The next step was identifying and being proactive about our different Love Languages. We had given lip service to that concept, but now we began to act on it. We made a priority of understanding and being purposeful about each other’s love language. For example, my primary languages are Quality Time and Receiving Gifts. It was amazing to both of us how even the littlest thing my husband did with that in mind made huge deposits into my emotional love tank.

We also recognized we needed to set aside time to build into our marriage. This meant different things at different times. 

Going out on a date and leaving behind the difficulties of our circumstances was important. We had to be intentional about not using our date time to talk about negative things; this was our “fun” time. We needed to have fun together and enjoy each other. 

But at other times we needed to discuss things we had been avoiding. So we learned to set aside a specific time to talk about “that” issue and not put it off any longer. In fact, we started having a regular time for these “business” discussions. We both knew when the conversation would be so we could prepare and know what to expect.

The issues we discussed ranged from finances, scheduling, health, parenting, to the relational health for our marriage. We still meet once a week to deal with the “business” side of marriage and we always leave the house. We go get a coffee or go for a drive. We’ve come to see that we need specific time for fun and time to talk through the bigger issues of our life and our marriage. Both are really important.

In the midst of all the difficulty, another key to being intentional about our marriage was to re-establish our commitment. Statistically, it’s in times of hardship that divorce rates sky rocket. But being intentional about commitment can be the driving force that moves you forward through the hardship.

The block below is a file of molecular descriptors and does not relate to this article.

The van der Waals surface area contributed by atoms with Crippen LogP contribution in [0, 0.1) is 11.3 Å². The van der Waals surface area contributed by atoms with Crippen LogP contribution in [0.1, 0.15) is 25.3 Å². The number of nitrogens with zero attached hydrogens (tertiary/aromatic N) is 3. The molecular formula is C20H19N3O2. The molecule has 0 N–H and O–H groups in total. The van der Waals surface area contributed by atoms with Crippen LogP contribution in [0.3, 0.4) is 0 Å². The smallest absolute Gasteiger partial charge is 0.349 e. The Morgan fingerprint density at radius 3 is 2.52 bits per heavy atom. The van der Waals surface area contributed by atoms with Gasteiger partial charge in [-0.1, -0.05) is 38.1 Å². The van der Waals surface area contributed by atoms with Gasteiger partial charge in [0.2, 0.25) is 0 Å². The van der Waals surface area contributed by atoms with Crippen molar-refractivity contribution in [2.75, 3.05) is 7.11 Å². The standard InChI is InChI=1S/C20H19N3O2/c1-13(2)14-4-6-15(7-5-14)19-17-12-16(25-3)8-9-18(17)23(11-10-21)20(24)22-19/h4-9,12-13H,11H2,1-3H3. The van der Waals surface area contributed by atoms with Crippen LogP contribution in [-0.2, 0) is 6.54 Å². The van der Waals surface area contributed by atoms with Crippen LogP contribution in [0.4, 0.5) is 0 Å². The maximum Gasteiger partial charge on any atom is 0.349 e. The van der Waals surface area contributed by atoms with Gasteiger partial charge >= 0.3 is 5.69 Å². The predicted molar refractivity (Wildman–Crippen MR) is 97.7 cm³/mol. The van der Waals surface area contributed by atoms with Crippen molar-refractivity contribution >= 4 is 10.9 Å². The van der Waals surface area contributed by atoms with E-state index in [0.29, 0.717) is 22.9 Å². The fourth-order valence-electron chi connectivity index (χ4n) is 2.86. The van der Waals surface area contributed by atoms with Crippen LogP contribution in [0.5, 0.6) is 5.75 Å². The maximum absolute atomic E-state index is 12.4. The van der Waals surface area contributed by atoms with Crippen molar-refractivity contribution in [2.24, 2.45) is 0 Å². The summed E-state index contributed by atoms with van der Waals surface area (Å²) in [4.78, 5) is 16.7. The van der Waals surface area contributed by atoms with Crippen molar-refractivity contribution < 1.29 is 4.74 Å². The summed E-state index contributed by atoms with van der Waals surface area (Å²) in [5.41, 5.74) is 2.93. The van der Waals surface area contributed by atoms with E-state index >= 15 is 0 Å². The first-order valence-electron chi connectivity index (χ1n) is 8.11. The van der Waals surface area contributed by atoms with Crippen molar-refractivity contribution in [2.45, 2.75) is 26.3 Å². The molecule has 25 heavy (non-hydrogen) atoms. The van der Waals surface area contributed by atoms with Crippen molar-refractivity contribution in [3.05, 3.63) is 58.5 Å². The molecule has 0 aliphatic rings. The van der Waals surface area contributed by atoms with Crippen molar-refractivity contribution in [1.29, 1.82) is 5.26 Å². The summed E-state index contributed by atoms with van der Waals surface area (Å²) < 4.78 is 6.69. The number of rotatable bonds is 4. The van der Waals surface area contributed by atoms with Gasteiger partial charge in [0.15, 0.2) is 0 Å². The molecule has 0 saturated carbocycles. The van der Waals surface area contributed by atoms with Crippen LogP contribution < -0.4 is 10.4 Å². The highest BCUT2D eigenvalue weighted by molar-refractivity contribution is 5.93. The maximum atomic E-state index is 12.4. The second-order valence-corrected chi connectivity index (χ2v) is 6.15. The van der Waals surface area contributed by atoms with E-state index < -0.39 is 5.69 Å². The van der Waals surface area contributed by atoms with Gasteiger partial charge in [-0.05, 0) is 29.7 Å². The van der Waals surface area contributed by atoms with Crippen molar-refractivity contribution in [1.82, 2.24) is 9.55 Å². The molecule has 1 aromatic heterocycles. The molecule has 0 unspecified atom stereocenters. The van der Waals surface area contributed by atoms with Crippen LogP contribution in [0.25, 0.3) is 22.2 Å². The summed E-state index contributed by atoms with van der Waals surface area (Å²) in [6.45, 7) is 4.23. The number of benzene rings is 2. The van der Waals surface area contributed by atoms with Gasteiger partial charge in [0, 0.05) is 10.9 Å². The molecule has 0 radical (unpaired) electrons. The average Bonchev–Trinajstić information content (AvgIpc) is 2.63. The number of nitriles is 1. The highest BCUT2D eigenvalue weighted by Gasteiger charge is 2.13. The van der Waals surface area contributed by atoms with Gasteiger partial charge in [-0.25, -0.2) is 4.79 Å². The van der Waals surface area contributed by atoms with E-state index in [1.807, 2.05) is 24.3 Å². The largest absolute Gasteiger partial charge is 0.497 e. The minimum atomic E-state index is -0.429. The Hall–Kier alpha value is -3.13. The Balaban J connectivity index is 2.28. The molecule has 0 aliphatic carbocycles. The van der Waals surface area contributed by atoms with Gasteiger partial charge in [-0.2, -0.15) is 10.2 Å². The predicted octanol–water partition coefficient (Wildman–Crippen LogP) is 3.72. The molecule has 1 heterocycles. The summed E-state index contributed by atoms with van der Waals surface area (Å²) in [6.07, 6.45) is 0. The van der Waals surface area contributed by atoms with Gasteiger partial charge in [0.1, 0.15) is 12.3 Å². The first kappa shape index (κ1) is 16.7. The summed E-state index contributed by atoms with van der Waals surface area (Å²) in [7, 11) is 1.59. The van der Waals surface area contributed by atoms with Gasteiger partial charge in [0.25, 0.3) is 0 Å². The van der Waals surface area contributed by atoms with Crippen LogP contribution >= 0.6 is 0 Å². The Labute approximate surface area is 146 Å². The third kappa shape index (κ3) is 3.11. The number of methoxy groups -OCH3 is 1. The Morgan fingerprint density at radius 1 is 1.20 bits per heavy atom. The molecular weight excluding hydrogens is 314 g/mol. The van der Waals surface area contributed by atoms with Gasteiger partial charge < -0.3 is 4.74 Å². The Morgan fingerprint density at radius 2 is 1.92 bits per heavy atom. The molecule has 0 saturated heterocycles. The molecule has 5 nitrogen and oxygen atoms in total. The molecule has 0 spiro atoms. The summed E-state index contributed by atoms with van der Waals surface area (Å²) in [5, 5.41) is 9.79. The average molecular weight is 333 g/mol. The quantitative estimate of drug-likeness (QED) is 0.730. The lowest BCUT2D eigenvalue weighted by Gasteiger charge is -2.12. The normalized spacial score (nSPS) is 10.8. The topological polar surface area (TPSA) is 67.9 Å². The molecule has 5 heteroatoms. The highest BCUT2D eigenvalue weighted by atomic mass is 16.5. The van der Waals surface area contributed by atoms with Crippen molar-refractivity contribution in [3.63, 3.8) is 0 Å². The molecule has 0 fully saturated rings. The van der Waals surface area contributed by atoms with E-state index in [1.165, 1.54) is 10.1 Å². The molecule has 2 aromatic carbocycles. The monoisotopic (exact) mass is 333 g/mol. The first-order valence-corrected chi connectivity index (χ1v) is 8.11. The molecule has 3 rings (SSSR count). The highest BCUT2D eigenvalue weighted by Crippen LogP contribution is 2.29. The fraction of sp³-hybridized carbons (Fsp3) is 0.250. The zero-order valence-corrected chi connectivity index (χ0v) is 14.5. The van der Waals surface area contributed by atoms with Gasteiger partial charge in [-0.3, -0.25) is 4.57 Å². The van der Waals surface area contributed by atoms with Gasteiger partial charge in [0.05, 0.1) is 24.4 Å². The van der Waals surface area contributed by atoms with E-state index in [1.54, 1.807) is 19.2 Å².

When our wave swept over us, our commitment was a very key foundation.  Commitment is defined as: devotion or dedication to a cause, person, or relationship. Part of this devotion and dedication to our relationship was to look for positives in our marriage and in each other. I made a list of the things I appreciate about my husband. I mentally refer to the list at random times — especially when I’m frustrated!

The next step in our journey of intentionality was resources — books, workbooks, videos, and articles —  many of them from familylifecanada.com. It is amazing how God provided resources for me when I needed them. 

Additional resources came in the form of a well-timed email or phone call. Sometimes it was as simple as a text message from a friend that said, “I care.” Friends were our best resource. We were not meant to walk through life alone. Community brings care, as well as life experience and helpful insights. A very important part of our plan was wise counsel and accountability with people we could be really honest with.

Today, a year later, I see much progress. Sometimes the positive change was hard to detect in the midst of the difficulty, and it came in unexpected or even unwanted ways. But it was there when I looked for it. There’s more progress needed, but after 22 years of marriage I realize that will always be the case. We are a work in progress. Thankfully we are progressing, not just drifting unawares or dividing because of crisis.

Intentionality in a relationship is so important. And it’s especially important when your crisis “wave” hits. But let me encourage you: there is a way through.  Be intentional, make a plan, and move forward.

For ideas about being intentional, refer to the book The Love Dare by Stephen Kendrick. To learn more about love languages, read The Five Love Languages by Gary Chapman. Boundaries in Marriage by Henry Cloud and John Townsend is a great resource for healthy boundaries in marriage. For those struggling with the unexpected wave hitting, Plan B by Pete Wilson or Shattered Dreams by Larry Crabb are good books. Finally for those struggling through grief, I found A Grace Disguised very helpful.